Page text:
Rowyn (rowyn) wrote,

The Difference

A couple of weeks ago, gender differences were all over LJ. I had some things I wanted to say about the topic, and didn't. Maybe because it didn't seem worth the trouble of writing down, maybe because everyone else seemed to have said it all, already.

Except that I never did read some of the things I most wanted to say, so maybe it hadn't all been said.

Some of what I saw a few weeks ago felt like it was aimed at making men feel ashamed for being male.

That bothered me. A lot.

I've always considered myself a feminist, in the sense of thinking "all humans are created equal and should be treated accordingly by law and society". In the sense that biology is not destiny, and that individuals should be judged by their abilities and actions, not their gender. That's what "feminist" meant to me as a kid: that women and men are equals. Maybe not "identical", but generally worth treating similarly in the absence of any other distinguishing information.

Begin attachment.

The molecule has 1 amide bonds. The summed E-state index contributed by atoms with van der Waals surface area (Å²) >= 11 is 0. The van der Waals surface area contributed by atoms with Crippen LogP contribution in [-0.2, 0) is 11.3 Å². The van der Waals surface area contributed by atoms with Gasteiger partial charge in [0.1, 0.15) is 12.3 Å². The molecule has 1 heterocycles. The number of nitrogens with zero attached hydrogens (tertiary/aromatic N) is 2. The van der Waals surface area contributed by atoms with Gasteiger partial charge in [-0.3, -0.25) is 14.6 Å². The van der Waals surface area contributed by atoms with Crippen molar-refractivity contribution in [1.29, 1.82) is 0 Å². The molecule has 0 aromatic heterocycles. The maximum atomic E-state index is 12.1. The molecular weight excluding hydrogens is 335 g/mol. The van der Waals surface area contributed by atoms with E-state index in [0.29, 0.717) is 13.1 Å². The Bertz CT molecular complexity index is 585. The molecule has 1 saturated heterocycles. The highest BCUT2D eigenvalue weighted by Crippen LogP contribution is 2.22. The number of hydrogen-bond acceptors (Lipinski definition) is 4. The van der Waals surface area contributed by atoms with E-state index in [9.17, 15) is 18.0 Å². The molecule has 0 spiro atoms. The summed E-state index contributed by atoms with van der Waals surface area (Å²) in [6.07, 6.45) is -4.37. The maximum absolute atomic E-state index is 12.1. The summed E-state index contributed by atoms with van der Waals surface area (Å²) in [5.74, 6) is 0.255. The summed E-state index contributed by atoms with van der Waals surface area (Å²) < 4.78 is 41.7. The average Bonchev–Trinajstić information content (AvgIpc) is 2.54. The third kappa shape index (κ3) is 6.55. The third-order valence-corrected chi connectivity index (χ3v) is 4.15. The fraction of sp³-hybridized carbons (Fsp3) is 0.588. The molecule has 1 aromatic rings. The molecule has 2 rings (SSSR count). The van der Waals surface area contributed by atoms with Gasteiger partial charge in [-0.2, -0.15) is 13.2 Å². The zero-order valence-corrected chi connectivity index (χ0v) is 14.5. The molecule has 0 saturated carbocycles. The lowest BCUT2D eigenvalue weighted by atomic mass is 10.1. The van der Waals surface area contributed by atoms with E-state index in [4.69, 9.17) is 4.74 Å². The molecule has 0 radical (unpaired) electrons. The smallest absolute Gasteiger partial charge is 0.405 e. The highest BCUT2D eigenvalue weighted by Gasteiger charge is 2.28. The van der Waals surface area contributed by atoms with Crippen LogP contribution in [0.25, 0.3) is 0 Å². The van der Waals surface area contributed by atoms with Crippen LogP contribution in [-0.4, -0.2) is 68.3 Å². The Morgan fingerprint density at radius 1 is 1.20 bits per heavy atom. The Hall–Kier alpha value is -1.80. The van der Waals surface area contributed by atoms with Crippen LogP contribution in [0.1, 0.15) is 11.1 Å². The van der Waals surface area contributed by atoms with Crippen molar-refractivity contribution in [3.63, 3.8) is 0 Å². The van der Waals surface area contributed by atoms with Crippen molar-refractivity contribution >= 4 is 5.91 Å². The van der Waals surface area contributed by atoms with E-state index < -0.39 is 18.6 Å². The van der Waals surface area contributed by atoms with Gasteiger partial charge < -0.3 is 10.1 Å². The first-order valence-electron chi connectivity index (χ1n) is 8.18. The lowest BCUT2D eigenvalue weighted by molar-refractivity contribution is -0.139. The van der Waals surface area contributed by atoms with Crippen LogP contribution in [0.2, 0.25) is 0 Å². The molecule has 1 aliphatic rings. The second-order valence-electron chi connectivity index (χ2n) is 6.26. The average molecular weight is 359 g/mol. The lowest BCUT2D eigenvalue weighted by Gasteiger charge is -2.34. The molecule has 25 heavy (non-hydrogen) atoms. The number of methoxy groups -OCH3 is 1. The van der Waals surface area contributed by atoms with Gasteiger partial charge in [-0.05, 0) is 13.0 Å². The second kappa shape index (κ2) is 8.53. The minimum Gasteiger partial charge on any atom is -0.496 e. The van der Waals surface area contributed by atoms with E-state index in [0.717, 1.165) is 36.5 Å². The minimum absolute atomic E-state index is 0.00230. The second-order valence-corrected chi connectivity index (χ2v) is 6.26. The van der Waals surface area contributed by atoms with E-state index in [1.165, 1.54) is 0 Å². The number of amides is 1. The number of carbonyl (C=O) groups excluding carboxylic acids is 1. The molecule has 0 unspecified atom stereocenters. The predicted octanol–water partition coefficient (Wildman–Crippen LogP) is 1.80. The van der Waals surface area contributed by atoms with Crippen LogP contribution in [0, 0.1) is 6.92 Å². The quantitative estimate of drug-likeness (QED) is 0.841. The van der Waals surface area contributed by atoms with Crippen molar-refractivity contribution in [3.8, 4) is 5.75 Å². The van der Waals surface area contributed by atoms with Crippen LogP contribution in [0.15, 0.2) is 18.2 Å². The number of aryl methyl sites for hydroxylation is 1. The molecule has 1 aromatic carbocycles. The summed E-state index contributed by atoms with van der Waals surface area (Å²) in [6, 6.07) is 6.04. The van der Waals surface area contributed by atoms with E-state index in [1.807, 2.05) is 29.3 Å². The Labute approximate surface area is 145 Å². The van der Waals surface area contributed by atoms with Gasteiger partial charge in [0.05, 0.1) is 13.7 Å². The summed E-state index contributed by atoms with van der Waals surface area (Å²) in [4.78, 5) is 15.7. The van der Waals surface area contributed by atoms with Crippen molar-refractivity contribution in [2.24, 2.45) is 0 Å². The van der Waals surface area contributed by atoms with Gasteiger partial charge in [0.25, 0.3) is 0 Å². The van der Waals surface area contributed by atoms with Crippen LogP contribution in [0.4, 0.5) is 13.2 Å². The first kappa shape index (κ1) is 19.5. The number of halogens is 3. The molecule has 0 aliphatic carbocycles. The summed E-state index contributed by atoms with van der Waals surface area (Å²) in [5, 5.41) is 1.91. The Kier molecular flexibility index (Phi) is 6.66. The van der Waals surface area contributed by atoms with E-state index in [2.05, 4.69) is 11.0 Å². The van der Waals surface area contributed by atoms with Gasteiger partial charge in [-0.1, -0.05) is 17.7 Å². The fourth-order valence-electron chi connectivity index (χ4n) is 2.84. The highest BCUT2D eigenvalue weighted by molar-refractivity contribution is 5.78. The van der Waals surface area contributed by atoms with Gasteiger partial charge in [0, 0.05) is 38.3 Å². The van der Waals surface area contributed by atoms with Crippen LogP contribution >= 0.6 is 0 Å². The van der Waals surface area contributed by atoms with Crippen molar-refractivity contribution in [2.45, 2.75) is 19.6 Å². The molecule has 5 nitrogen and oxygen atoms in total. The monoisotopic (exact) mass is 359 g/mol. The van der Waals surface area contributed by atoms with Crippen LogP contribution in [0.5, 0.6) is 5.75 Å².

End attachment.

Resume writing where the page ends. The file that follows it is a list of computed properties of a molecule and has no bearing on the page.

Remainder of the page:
I don't know what "feminist" means to other people. To some it seems to mean "one who believes that women are victims of male oppression" or "one who thinks there's an evil conspiracy by the patriarchy to dominate women" or "one who thinks women are better than men". I don't think any of those things. (At least, not about modern American society. In some other cultures "male oppression" is a lot more applicable.) If that's what you think feminist means, then I'm not one.

I don't feel oppressed. I don't feel like a victim. I never have.

I'm not saying prejudice isn't out there, or that it doesn't affect other women in negative ways. Or even that it hasn't affected me. I don't feel it and I don't think about it, and that makes it less real to me but not less real.

At the bank where I work, at least 90% of the employees are female. At my branch, out of about twenty-five people, two are male. My department is loan operations; we do all the back-office support for loans -- preparing documents, processing payments and advances, booking loans, etc. There isn't a single man in loan operations, out of twenty-plus people. Among the sixteen loan officers, who are substantially better paid than loan ops, one is a woman. She works in collections and has no lending authority.